Take the 2-minute tour ×
Stack Overflow is a question and answer site for professional and enthusiast programmers. It's 100% free, no registration required.

Hi I wanted to know that is it possible to use decision trees for document classification and if yes then how should be the data representation be? I know the use of R package party for Decision Trees.

share|improve this question

3 Answers 3

up vote 2 down vote accepted

One way is to have a huge matrix where each row is a document, and each column is a word. And the values in the cells are the number of times that word showed in that document.

Then, if you are dealing with "supervised learning" case, you should have another column for the classifier, and from there on you can use a command like "rpart" (from the rpart package), to create your classification tree. The command would be entering a formula to rpart, in a similar fashion as you would to a linear model (lm).

If you want, you could also try to first group your words to "groups of words", and then have each column belonging to a different group of words, with a number indication how many words in the document belonged to that group. For that I would have a look at the "tm" package. (If you end up doing something with that, please consider maybe posting about it here, so we could learn from it)

Best, Tal

share|improve this answer
Hi Tal, Thanks for the pointers, actually I did compute a word document matrix and a association matrix of the most commonly co-occurring words. Have to still compute the rpart trees but I am heading in the direction which you have pointed. Also the functions in the tm package were of great help. I will post code over here once I get some results. - Neo –  Shreyas Karnik Jun 25 '10 at 14:19
My pleasure Neo :) –  Tal Galili Jun 25 '10 at 15:07
There is one problem with decision trees -- they are prone to overfitting. I would suggest you to try random forest method (av. in randomForest package) which is free from this drawback. –  mbq Jun 25 '10 at 22:43
Hi mbq, from what I read here: en.wikipedia.org/wiki/Random_forest#Disadvantages I see that random forests can also fall in the case of over fitting (and I think this case might be one of them, since I expect there to be many variables which are just noise). What do you think? Tal –  Tal Galili Jun 26 '10 at 2:37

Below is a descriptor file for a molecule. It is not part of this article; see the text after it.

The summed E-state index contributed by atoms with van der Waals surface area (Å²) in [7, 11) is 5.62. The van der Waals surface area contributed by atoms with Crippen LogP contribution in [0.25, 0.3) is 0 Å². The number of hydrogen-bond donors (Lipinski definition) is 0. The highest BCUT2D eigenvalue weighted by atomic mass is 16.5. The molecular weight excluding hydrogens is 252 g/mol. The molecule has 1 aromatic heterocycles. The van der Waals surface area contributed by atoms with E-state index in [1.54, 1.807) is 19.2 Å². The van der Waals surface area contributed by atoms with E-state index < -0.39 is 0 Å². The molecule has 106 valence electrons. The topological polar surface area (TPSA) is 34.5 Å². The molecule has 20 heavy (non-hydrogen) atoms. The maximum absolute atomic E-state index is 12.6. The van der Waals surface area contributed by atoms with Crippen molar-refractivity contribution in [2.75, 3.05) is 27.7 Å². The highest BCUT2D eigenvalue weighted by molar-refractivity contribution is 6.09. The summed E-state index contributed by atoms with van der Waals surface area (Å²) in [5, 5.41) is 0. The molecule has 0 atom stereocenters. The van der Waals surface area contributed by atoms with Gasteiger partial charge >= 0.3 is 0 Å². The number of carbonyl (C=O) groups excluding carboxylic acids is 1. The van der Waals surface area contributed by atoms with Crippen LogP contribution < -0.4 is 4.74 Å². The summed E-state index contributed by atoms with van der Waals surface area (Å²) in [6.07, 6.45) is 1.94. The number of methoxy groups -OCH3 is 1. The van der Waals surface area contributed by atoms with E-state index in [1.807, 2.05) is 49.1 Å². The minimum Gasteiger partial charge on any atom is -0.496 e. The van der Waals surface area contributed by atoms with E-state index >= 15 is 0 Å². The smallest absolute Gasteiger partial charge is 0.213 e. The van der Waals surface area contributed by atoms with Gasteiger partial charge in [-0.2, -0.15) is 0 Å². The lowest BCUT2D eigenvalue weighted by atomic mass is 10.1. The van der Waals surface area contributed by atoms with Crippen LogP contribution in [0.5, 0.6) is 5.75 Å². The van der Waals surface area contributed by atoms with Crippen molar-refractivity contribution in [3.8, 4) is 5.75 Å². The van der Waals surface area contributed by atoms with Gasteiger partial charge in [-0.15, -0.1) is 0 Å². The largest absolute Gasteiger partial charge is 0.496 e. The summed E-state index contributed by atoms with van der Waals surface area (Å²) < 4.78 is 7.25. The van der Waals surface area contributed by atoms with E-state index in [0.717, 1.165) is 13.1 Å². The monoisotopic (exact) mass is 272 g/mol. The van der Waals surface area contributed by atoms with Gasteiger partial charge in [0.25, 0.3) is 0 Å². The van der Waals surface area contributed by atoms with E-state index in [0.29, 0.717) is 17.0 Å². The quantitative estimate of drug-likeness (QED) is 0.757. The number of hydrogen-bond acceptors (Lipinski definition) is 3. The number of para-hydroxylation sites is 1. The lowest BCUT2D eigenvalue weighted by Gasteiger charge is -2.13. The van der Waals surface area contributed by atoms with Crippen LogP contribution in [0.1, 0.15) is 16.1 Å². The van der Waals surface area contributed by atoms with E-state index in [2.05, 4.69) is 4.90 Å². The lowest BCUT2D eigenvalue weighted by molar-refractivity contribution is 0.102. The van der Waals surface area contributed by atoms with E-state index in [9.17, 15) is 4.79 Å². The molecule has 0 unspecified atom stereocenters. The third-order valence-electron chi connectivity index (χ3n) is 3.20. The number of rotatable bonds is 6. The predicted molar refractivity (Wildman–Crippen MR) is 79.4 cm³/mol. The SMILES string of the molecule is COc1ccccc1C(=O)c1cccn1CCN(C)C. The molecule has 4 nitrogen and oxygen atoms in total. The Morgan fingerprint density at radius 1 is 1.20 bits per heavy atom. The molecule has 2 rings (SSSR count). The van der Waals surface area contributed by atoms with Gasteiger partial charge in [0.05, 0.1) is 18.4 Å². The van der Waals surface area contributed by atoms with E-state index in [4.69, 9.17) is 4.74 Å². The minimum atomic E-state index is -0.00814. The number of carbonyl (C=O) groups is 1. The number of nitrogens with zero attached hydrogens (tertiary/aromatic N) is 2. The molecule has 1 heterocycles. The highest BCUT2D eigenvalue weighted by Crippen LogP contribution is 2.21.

This statement is based on a very specific attempt to break RF, and it shows behavior that is shared with other classifiers. Even more, in case of high level of noise RF's attribute importance measure works pretty well and may be used to clear the set and improve accuracy. –  mbq Jun 27 '10 at 14:22

This paper gives a survey of different text categorization techniques and their accuracies. In short, you can categorize text with decision trees, but there are other algorithms that are much better.

Sebastiani, F. (2002). Machine learning in automated text categorization. ACM Computing Surveys, cs.IR/0110053v1. Available from: http://arxiv.org/abs/cs.IR/0110053v1.

share|improve this answer

I doubt it -- at least as typically defined, a decision tree uses a single criterion to specify a sub-branch. In classifying documents, you can rarely base much of anything on a single criterion -- you need multiple criteria, and even then you don't get a clear-cut tree-like decision, but a "this is a bit closer to that than the other thing" kind of result.

share|improve this answer
I think the OP is referring more to classification trees than decision trees. Some ambiguity in the terminology here. –  Matt Parker Jun 25 '10 at 1:54
... as outlined by the second paragraph of this Wikipedia page: en.wikipedia.org/wiki/Decision_tree_learning –  Matt Parker Jun 25 '10 at 1:55
Yes I agree with Matt there is slight ambiguity on my part sorry for that I mean to classify the documents using decision trees. –  Shreyas Karnik Jun 25 '10 at 3:35

Your Answer


By posting your answer, you agree to the privacy policy and terms of service.

Not the answer you're looking for? Browse other questions tagged or ask your own question.